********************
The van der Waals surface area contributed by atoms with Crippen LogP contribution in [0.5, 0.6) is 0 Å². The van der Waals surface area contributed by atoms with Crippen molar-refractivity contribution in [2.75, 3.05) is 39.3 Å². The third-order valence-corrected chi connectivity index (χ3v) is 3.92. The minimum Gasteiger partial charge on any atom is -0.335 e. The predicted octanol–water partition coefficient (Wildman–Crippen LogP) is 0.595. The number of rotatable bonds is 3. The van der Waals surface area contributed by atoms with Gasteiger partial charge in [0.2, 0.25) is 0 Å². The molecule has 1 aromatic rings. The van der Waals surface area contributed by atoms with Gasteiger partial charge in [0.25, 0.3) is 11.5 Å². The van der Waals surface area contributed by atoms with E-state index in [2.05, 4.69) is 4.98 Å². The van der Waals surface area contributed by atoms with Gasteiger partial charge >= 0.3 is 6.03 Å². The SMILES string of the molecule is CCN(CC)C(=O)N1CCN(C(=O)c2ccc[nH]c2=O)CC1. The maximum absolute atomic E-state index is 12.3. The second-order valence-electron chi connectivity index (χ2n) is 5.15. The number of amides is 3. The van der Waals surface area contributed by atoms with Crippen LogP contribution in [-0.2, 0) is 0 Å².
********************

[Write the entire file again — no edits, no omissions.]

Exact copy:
The van der Waals surface area contributed by atoms with Crippen LogP contribution in [0.5, 0.6) is 0 Å². The van der Waals surface area contributed by atoms with Crippen molar-refractivity contribution in [2.75, 3.05) is 39.3 Å². The third-order valence-corrected chi connectivity index (χ3v) is 3.92. The minimum Gasteiger partial charge on any atom is -0.335 e. The predicted octanol–water partition coefficient (Wildman–Crippen LogP) is 0.595. The number of rotatable bonds is 3. The van der Waals surface area contributed by atoms with Gasteiger partial charge in [0.2, 0.25) is 0 Å². The molecule has 1 aromatic rings. The van der Waals surface area contributed by atoms with Gasteiger partial charge in [0.25, 0.3) is 11.5 Å². The van der Waals surface area contributed by atoms with E-state index in [2.05, 4.69) is 4.98 Å². The van der Waals surface area contributed by atoms with Gasteiger partial charge >= 0.3 is 6.03 Å². The SMILES string of the molecule is CCN(CC)C(=O)N1CCN(C(=O)c2ccc[nH]c2=O)CC1. The maximum absolute atomic E-state index is 12.3. The second-order valence-electron chi connectivity index (χ2n) is 5.15. The number of amides is 3. The van der Waals surface area contributed by atoms with Crippen LogP contribution in [-0.2, 0) is 0 Å².